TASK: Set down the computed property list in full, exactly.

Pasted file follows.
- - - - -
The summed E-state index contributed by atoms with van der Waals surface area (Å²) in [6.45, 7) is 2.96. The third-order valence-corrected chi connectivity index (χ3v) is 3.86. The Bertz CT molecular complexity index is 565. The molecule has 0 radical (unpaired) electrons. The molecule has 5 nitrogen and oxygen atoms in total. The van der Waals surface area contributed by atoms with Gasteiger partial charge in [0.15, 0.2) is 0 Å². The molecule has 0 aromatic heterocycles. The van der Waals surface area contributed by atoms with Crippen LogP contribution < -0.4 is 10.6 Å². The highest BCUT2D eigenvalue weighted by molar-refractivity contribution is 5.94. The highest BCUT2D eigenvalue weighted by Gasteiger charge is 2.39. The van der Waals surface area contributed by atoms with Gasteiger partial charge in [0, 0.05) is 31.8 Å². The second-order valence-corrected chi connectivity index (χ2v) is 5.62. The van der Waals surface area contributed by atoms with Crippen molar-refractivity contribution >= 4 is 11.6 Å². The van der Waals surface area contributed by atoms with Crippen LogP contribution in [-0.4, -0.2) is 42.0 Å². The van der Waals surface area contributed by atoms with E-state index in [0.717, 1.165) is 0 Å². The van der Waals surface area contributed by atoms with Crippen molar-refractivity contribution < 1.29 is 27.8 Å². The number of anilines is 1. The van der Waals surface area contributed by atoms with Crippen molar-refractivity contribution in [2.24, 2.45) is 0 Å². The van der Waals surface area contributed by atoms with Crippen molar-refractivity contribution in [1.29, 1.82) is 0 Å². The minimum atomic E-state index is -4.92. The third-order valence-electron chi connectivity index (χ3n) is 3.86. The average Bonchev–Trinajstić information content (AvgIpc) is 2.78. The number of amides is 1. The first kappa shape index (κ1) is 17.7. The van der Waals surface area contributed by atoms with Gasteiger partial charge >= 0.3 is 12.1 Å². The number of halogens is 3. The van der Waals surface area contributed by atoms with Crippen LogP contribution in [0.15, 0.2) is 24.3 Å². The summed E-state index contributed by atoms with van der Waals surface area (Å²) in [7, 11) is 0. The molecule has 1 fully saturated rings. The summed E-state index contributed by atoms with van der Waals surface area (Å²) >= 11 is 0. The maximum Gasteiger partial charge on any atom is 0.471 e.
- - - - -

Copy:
The summed E-state index contributed by atoms with van der Waals surface area (Å²) in [6.45, 7) is 2.96. The third-order valence-corrected chi connectivity index (χ3v) is 3.86. The Bertz CT molecular complexity index is 565. The molecule has 0 radical (unpaired) electrons. The molecule has 5 nitrogen and oxygen atoms in total. The van der Waals surface area contributed by atoms with Gasteiger partial charge in [0.15, 0.2) is 0 Å². The molecule has 0 aromatic heterocycles. The van der Waals surface area contributed by atoms with Crippen LogP contribution < -0.4 is 10.6 Å². The highest BCUT2D eigenvalue weighted by molar-refractivity contribution is 5.94. The highest BCUT2D eigenvalue weighted by Gasteiger charge is 2.39. The van der Waals surface area contributed by atoms with Gasteiger partial charge in [0, 0.05) is 31.8 Å². The second-order valence-corrected chi connectivity index (χ2v) is 5.62. The van der Waals surface area contributed by atoms with Crippen molar-refractivity contribution >= 4 is 11.6 Å². The van der Waals surface area contributed by atoms with Crippen LogP contribution in [-0.4, -0.2) is 42.0 Å². The van der Waals surface area contributed by atoms with E-state index in [0.717, 1.165) is 0 Å². The van der Waals surface area contributed by atoms with Crippen molar-refractivity contribution < 1.29 is 27.8 Å². The number of anilines is 1. The van der Waals surface area contributed by atoms with Crippen molar-refractivity contribution in [2.24, 2.45) is 0 Å². The van der Waals surface area contributed by atoms with Crippen molar-refractivity contribution in [1.29, 1.82) is 0 Å². The minimum atomic E-state index is -4.92. The third-order valence-electron chi connectivity index (χ3n) is 3.86. The average Bonchev–Trinajstić information content (AvgIpc) is 2.78. The number of amides is 1. The first kappa shape index (κ1) is 17.7. The van der Waals surface area contributed by atoms with Gasteiger partial charge >= 0.3 is 12.1 Å². The number of halogens is 3. The van der Waals surface area contributed by atoms with Crippen LogP contribution in [0.15, 0.2) is 24.3 Å². The summed E-state index contributed by atoms with van der Waals surface area (Å²) in [7, 11) is 0. The molecule has 1 fully saturated rings. The summed E-state index contributed by atoms with van der Waals surface area (Å²) >= 11 is 0. The maximum Gasteiger partial charge on any atom is 0.471 e.